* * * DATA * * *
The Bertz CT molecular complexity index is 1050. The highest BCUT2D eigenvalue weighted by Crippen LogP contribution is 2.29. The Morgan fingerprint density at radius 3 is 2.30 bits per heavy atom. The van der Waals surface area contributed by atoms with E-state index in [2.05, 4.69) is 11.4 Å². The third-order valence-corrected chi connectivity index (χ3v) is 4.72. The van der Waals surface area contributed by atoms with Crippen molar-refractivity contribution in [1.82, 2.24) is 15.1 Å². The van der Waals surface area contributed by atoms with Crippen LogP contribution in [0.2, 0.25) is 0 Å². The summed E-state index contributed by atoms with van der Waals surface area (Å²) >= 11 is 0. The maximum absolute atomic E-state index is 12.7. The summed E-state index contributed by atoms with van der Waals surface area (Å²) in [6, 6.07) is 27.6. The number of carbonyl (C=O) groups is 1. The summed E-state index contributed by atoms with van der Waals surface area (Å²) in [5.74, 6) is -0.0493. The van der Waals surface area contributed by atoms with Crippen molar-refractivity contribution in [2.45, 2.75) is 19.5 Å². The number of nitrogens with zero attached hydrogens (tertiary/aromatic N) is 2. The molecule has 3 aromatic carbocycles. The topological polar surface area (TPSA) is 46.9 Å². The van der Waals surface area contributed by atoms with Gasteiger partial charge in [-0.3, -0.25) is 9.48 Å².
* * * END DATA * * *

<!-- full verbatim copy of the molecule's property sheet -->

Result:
The Bertz CT molecular complexity index is 1050. The highest BCUT2D eigenvalue weighted by Crippen LogP contribution is 2.29. The Morgan fingerprint density at radius 3 is 2.30 bits per heavy atom. The van der Waals surface area contributed by atoms with E-state index in [2.05, 4.69) is 11.4 Å². The third-order valence-corrected chi connectivity index (χ3v) is 4.72. The van der Waals surface area contributed by atoms with Crippen molar-refractivity contribution in [1.82, 2.24) is 15.1 Å². The van der Waals surface area contributed by atoms with Crippen LogP contribution in [0.2, 0.25) is 0 Å². The summed E-state index contributed by atoms with van der Waals surface area (Å²) >= 11 is 0. The maximum absolute atomic E-state index is 12.7. The summed E-state index contributed by atoms with van der Waals surface area (Å²) in [6, 6.07) is 27.6. The number of carbonyl (C=O) groups is 1. The summed E-state index contributed by atoms with van der Waals surface area (Å²) in [5.74, 6) is -0.0493. The van der Waals surface area contributed by atoms with Crippen molar-refractivity contribution in [2.45, 2.75) is 19.5 Å². The number of nitrogens with zero attached hydrogens (tertiary/aromatic N) is 2. The molecule has 3 aromatic carbocycles. The topological polar surface area (TPSA) is 46.9 Å². The van der Waals surface area contributed by atoms with Gasteiger partial charge in [-0.3, -0.25) is 9.48 Å².